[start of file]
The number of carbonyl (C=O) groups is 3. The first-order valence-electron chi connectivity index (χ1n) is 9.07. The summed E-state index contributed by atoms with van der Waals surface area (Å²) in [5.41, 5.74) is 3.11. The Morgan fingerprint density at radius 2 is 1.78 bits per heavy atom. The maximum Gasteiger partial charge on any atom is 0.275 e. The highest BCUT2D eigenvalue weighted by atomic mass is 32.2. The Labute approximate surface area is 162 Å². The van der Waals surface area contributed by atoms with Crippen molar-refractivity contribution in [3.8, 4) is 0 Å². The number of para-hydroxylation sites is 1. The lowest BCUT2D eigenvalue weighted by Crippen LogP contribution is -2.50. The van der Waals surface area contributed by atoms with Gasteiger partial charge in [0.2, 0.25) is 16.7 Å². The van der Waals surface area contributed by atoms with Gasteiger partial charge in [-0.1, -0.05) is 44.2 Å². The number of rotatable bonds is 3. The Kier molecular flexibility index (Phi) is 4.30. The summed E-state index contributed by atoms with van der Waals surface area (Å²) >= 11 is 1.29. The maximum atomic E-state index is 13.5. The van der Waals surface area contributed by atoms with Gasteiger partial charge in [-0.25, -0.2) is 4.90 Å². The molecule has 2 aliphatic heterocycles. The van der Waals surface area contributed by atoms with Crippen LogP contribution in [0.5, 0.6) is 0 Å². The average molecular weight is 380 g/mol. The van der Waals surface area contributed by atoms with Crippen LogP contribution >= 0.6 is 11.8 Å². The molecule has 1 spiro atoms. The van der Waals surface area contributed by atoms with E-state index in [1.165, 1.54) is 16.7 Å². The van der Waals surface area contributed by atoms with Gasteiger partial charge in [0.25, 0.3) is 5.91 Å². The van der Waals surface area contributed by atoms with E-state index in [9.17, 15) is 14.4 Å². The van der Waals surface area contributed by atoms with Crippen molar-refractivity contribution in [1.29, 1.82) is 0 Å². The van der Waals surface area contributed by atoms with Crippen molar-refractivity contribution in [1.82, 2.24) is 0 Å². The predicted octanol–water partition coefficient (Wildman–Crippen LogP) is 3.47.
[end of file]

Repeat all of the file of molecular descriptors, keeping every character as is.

The number of carbonyl (C=O) groups is 3. The first-order valence-electron chi connectivity index (χ1n) is 9.07. The summed E-state index contributed by atoms with van der Waals surface area (Å²) in [5.41, 5.74) is 3.11. The Morgan fingerprint density at radius 2 is 1.78 bits per heavy atom. The maximum Gasteiger partial charge on any atom is 0.275 e. The highest BCUT2D eigenvalue weighted by atomic mass is 32.2. The Labute approximate surface area is 162 Å². The van der Waals surface area contributed by atoms with Crippen molar-refractivity contribution in [3.8, 4) is 0 Å². The number of para-hydroxylation sites is 1. The lowest BCUT2D eigenvalue weighted by Crippen LogP contribution is -2.50. The van der Waals surface area contributed by atoms with Gasteiger partial charge in [0.2, 0.25) is 16.7 Å². The van der Waals surface area contributed by atoms with Gasteiger partial charge in [-0.1, -0.05) is 44.2 Å². The number of rotatable bonds is 3. The Kier molecular flexibility index (Phi) is 4.30. The summed E-state index contributed by atoms with van der Waals surface area (Å²) >= 11 is 1.29. The maximum atomic E-state index is 13.5. The van der Waals surface area contributed by atoms with Gasteiger partial charge in [-0.25, -0.2) is 4.90 Å². The molecule has 2 aliphatic heterocycles. The van der Waals surface area contributed by atoms with Crippen LogP contribution in [0.5, 0.6) is 0 Å². The average molecular weight is 380 g/mol. The van der Waals surface area contributed by atoms with Crippen LogP contribution >= 0.6 is 11.8 Å². The molecule has 1 spiro atoms. The van der Waals surface area contributed by atoms with E-state index in [1.165, 1.54) is 16.7 Å². The van der Waals surface area contributed by atoms with Gasteiger partial charge in [0.25, 0.3) is 5.91 Å². The van der Waals surface area contributed by atoms with E-state index in [9.17, 15) is 14.4 Å². The van der Waals surface area contributed by atoms with Crippen molar-refractivity contribution in [1.29, 1.82) is 0 Å². The van der Waals surface area contributed by atoms with Crippen molar-refractivity contribution in [1.82, 2.24) is 0 Å². The predicted octanol–water partition coefficient (Wildman–Crippen LogP) is 3.47.